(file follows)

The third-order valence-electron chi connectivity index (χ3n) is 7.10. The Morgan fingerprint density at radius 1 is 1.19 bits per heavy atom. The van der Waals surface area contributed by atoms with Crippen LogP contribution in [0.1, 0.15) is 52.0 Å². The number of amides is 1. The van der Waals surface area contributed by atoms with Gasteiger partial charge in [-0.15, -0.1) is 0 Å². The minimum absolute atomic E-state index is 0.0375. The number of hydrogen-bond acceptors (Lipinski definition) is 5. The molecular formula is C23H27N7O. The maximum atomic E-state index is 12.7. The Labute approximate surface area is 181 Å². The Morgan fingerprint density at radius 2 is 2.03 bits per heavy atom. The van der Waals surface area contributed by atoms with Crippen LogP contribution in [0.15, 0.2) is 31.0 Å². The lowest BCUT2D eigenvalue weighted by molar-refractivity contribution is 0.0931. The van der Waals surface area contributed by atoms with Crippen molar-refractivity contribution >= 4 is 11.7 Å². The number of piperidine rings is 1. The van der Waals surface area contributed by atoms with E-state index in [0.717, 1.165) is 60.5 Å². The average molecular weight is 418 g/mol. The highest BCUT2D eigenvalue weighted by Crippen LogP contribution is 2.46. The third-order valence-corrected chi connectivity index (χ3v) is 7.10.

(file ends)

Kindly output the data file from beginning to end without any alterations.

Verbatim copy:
The third-order valence-electron chi connectivity index (χ3n) is 7.10. The Morgan fingerprint density at radius 1 is 1.19 bits per heavy atom. The van der Waals surface area contributed by atoms with Crippen LogP contribution in [0.1, 0.15) is 52.0 Å². The number of amides is 1. The van der Waals surface area contributed by atoms with Gasteiger partial charge in [-0.15, -0.1) is 0 Å². The minimum absolute atomic E-state index is 0.0375. The number of hydrogen-bond acceptors (Lipinski definition) is 5. The molecular formula is C23H27N7O. The maximum atomic E-state index is 12.7. The Labute approximate surface area is 181 Å². The Morgan fingerprint density at radius 2 is 2.03 bits per heavy atom. The van der Waals surface area contributed by atoms with Crippen LogP contribution in [0.15, 0.2) is 31.0 Å². The lowest BCUT2D eigenvalue weighted by molar-refractivity contribution is 0.0931. The van der Waals surface area contributed by atoms with Crippen molar-refractivity contribution >= 4 is 11.7 Å². The number of piperidine rings is 1. The van der Waals surface area contributed by atoms with E-state index in [0.717, 1.165) is 60.5 Å². The average molecular weight is 418 g/mol. The highest BCUT2D eigenvalue weighted by Crippen LogP contribution is 2.46. The third-order valence-corrected chi connectivity index (χ3v) is 7.10.